You’ve got a great idea for a book, have created an outline, done your research and you’re ready to find an agent and sell your book to Random House. Having been one of the people who sits at the table, reads your manuscript, proposal or outline and decides whether or not to buy your book, let me tell you the first questions we ask ourselves.
Publishers want to know. What is your platform?
We need to know how you are going to sell your book. As a publisher, we’re going to provide professional editing, design services, expert sales people and great distribution. We’ll put marketing dollars toward selling you book and work hard to give your book the visibility it needs in stores and online so that YOUR fan base can find it and buy it. It all starts with you. The publisher wants to know, before they buy your manuscript, what you bring to the table in terms of a ready made audience.
- Do you have a radio or television show with a lot of viewers and great ratings?
- Are you a celebrity?
- Are you a lecturer with many firm bookings for the coming year?
- Do you head a vast organization whose members will want your book?
- Are you social media savvy with more thousands of followers?
- Do you have a large database that can be utilized to rally your fan base to purchase your book?
- Have you previously published a bestselling book?
Gone are the days when a publisher could easily take a risk on an unknown writer. Although that still happens, thankfully, it happens less frequently than one would wish. So how do you make yourself a more desirable publishing partner to attract the attention and investment of a big publishing house? You create and execute your own pre-publication marketing plan. This is a good strategy even if you are self-publishing…in fact, especially if you are self-publishing.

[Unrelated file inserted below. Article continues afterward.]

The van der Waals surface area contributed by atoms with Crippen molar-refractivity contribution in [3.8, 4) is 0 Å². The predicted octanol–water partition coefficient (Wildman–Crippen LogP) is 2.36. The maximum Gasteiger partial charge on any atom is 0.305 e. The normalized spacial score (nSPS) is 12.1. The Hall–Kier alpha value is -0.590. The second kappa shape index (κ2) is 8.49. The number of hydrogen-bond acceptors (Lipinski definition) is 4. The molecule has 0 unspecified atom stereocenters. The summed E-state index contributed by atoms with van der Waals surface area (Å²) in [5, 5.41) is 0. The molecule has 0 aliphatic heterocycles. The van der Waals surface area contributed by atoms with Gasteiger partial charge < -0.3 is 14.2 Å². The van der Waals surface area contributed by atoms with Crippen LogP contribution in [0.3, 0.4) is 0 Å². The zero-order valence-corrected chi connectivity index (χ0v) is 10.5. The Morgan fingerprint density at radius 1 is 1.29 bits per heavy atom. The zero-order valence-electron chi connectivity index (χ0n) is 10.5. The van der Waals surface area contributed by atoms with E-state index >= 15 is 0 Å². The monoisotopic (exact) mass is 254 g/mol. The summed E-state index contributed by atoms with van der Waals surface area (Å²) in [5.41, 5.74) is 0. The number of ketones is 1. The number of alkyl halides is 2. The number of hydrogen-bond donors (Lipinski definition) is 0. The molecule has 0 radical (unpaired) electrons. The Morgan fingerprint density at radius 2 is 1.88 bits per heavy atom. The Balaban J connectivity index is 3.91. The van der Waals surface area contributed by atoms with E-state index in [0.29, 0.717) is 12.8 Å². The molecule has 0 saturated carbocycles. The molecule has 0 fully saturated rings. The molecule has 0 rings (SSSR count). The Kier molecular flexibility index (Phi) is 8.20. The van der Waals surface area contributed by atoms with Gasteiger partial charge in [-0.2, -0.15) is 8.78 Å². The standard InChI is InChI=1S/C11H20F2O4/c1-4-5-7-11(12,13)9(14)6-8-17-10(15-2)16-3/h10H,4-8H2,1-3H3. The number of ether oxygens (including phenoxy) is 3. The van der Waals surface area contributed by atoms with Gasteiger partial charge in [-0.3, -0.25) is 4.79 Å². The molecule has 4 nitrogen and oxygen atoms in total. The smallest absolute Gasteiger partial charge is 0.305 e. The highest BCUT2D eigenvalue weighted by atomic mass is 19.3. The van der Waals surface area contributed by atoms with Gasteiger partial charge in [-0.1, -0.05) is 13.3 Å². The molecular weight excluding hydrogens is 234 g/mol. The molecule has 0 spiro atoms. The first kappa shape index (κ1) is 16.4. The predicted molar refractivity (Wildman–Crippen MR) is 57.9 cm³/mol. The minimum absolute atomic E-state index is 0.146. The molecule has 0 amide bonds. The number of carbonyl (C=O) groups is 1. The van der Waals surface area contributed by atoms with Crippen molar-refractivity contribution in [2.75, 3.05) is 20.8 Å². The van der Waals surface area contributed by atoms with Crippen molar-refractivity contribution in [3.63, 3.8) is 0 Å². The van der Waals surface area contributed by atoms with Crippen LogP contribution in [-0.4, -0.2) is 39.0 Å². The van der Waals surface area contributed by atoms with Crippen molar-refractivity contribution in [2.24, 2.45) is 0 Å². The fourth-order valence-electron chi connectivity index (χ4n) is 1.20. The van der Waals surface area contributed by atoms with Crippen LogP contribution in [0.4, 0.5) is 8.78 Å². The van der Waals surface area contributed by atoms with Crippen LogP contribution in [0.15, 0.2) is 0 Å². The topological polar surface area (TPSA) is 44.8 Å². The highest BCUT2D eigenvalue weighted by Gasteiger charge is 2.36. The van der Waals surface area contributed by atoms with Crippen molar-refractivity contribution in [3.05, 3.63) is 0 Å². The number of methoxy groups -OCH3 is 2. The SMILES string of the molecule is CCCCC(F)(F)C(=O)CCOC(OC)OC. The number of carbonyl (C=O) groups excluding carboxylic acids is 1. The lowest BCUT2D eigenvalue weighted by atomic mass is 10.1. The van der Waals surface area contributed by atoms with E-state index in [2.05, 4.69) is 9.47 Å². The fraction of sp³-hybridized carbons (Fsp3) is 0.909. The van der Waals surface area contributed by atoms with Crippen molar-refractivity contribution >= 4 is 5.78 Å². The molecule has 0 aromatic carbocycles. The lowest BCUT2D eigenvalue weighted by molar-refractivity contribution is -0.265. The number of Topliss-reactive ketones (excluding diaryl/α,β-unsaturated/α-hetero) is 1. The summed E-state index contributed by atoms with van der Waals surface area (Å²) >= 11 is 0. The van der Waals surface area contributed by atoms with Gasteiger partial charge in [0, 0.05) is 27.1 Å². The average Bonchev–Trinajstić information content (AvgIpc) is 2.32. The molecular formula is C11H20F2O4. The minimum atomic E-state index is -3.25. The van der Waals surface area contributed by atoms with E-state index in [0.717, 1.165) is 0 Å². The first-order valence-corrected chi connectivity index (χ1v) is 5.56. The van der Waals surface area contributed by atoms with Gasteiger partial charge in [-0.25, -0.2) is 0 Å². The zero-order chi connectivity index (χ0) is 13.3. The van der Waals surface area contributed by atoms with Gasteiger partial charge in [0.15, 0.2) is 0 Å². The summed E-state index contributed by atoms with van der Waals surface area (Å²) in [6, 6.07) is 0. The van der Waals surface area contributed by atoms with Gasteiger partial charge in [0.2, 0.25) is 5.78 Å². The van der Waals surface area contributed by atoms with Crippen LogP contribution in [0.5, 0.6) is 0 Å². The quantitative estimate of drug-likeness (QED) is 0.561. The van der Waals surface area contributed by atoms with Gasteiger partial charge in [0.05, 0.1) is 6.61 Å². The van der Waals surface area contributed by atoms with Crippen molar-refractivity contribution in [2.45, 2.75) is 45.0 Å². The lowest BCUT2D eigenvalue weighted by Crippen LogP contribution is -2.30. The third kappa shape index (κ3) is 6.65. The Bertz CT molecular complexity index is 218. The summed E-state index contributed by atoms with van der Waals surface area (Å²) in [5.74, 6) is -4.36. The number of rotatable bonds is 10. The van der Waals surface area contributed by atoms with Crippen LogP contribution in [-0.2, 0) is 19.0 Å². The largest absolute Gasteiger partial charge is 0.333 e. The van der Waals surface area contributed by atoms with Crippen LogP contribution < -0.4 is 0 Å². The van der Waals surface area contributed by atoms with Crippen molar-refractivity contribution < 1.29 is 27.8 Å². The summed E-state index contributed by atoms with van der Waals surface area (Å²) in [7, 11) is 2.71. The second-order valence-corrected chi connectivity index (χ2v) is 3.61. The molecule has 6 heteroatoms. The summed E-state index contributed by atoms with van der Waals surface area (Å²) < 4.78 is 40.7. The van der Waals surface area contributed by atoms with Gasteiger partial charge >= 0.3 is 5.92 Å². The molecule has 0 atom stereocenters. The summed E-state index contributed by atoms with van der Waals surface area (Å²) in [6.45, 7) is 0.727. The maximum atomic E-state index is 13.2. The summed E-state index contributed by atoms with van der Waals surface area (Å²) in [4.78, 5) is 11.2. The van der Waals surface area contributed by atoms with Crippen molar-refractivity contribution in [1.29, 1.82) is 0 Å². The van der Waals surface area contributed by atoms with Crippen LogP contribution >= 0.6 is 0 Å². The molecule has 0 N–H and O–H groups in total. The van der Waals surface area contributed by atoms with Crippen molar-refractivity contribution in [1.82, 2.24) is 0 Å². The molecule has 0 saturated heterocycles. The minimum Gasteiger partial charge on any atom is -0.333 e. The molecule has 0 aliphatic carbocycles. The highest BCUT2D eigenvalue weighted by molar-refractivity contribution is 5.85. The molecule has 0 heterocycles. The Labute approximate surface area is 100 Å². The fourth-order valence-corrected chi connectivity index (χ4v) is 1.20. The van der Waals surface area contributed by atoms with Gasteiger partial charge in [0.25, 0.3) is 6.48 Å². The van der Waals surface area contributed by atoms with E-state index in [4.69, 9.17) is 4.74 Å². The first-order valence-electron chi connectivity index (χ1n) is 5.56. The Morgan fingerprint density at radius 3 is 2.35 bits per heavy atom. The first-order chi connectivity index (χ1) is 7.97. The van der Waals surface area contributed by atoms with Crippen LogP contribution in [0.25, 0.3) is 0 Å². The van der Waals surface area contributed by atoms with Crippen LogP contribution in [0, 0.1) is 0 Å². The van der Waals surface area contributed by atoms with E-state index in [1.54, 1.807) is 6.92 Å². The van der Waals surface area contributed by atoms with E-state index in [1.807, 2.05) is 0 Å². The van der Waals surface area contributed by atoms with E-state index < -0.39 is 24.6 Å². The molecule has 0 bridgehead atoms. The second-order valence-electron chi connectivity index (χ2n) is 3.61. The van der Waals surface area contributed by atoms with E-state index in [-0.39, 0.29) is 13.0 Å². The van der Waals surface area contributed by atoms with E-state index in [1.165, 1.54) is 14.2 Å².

Here are just a few things every author and would be author can do to being now to build a platform that will help promote your book at publication time.
- Create a Facebook Profile so you can easily connect with everyone you every met. Those people are the most likely to want to purchase your book and support your newest endeavor.
- Create a Facebook Fan Page for your book so you have a professional page with your book title that will be indexed by Google, increase your SEO and give you a proper place to talk about the making of your book.
- Start a Twitter account in your own name. Every tweet is a unique URL and again, online is all about search. Every tweet is new content, all new content increases your Google juice, the more Google juice the more people will see your name and find your book.
- Write a blog. Do it on WordPress or Blogspot because both of those platforms are already optimized for search. You need a blog to communicate longer thoughts than can be done through either Facebook or Twitter. Additionally, your blog can be reproduced as a “guest blog” on sites with more traffic. This, of course, increases your visibility and the likelihood that readers will find your book.
- Make videos. Talk about your book or your area of expertise. Tell or show viewers something they don’t already know that fits in with your book theme or ideas.
- Write a book club guide with questions and discussion prompts. Put it on your blog as a free download for book clubs.
- Make your own book trailer for free with a program called Animoto. Upload it to YouTube, Facebook, and your author page on Amazon.com, as well as your blog.
- Offer yourself as a guest on Blog Talk Radio shows, webinars, teleseminars or any other outlet where your most likely audience already gathers.
These strategies take time to implement. Most of them are free. Once you write your book, your new job is marketing. Having a well plotted strategy will help. What platform building ideas are you employing? I’d love to know.